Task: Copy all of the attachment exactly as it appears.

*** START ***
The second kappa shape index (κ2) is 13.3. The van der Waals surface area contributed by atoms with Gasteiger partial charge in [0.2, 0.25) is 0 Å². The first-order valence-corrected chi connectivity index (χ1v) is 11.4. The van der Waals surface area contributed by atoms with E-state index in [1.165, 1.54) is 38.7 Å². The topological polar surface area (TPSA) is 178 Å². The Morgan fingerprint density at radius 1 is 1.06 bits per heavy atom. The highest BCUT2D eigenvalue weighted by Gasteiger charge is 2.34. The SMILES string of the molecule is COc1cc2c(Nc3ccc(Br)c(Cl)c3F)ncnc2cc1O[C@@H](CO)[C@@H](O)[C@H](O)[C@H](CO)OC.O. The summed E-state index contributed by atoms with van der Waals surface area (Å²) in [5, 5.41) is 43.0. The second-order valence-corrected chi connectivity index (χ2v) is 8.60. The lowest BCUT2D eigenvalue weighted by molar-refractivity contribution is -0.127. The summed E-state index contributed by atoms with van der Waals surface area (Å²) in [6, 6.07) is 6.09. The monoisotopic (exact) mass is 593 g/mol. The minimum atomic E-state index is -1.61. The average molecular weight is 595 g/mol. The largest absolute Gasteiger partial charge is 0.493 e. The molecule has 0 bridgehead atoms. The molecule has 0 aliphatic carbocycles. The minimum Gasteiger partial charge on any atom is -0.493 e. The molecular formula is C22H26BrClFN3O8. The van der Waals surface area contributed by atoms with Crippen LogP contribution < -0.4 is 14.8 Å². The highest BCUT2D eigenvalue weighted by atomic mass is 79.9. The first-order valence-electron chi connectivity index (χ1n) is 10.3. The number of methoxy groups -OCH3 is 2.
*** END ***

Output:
The second kappa shape index (κ2) is 13.3. The van der Waals surface area contributed by atoms with Gasteiger partial charge in [0.2, 0.25) is 0 Å². The first-order valence-corrected chi connectivity index (χ1v) is 11.4. The van der Waals surface area contributed by atoms with E-state index in [1.165, 1.54) is 38.7 Å². The topological polar surface area (TPSA) is 178 Å². The Morgan fingerprint density at radius 1 is 1.06 bits per heavy atom. The highest BCUT2D eigenvalue weighted by Gasteiger charge is 2.34. The SMILES string of the molecule is COc1cc2c(Nc3ccc(Br)c(Cl)c3F)ncnc2cc1O[C@@H](CO)[C@@H](O)[C@H](O)[C@H](CO)OC.O. The summed E-state index contributed by atoms with van der Waals surface area (Å²) in [5, 5.41) is 43.0. The second-order valence-corrected chi connectivity index (χ2v) is 8.60. The lowest BCUT2D eigenvalue weighted by molar-refractivity contribution is -0.127. The summed E-state index contributed by atoms with van der Waals surface area (Å²) in [6, 6.07) is 6.09. The monoisotopic (exact) mass is 593 g/mol. The minimum atomic E-state index is -1.61. The average molecular weight is 595 g/mol. The largest absolute Gasteiger partial charge is 0.493 e. The molecule has 0 bridgehead atoms. The molecule has 0 aliphatic carbocycles. The minimum Gasteiger partial charge on any atom is -0.493 e. The molecular formula is C22H26BrClFN3O8. The van der Waals surface area contributed by atoms with Crippen LogP contribution < -0.4 is 14.8 Å². The highest BCUT2D eigenvalue weighted by atomic mass is 79.9. The first-order valence-electron chi connectivity index (χ1n) is 10.3. The number of methoxy groups -OCH3 is 2.